There’s been lots of interesting news about the upcoming regional elections, and speculation that United Russia might fall a bit short of its customary landslide victory (for example, there is one report going around that the Kremlin has ordered regional governments to make sure the party bags at least 60% of the vote by any means necessary). But there appears to be a limit to just how many votes that the government can fake.
Writing in the Moscow Times, Nikolai Petrov takes a look at a couple interesting scenarios:
If the October elections turn out like those held in March — that is, without blatant cases of falsification but generally unfair in terms of the abuse of Kremlin administrative resources — then United Russia’s standing will not only fail to improve, but will probably fall.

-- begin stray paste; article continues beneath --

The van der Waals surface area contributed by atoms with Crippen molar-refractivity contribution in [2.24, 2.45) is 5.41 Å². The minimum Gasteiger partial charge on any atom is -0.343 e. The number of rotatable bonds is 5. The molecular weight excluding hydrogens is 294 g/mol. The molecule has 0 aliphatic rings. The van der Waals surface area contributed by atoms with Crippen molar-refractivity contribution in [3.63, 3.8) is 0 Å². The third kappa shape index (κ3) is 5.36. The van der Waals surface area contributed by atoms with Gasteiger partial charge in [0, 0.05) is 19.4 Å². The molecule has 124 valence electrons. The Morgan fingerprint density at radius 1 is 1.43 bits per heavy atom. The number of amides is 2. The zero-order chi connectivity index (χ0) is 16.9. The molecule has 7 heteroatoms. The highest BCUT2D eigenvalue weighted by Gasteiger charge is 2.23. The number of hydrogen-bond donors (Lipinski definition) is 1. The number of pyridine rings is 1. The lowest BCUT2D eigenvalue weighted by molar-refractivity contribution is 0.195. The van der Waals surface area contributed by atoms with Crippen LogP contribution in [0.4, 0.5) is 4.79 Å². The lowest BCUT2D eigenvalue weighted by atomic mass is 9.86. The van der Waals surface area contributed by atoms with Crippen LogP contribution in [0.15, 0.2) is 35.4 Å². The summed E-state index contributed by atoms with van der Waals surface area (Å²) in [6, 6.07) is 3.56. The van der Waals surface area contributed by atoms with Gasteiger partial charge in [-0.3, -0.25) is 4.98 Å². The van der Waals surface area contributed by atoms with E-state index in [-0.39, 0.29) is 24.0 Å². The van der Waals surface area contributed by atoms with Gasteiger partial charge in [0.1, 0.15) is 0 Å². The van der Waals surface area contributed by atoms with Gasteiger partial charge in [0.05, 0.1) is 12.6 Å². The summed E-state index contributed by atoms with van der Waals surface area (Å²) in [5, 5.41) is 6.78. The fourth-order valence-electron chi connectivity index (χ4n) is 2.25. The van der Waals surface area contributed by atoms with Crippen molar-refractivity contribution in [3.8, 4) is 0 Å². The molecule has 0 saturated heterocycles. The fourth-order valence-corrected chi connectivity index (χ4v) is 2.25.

That means the Kremlin has two possible courses of action: either to intensify the use of its administrative resources to ensure the desired candidate wins, or to try to come to terms with a new political landscape that includes a larger presence of opposition parties in regional political bodies.
Both of those options are fraught with problems. There is a limit tohow far the authorities can go in announcing election results that donot reflect the actual will of the people. During the October 2009elections, that approach provoked a sharp reaction from the threenominally opposition parties in the Duma — A Just Russia, the CommunistParty and the Liberal Democratic Party — that felt they had been backedinto a corner. At the same time, though, rejecting the model of a singledominant party could lead to a split among the political elite withsome members gravitating toward alternatives to United Russia. In anycase, it makes for a messy, complicated and potentially dangerousplaying field, and the Kremlin, of course, prefers simple politicalframeworks that it can control.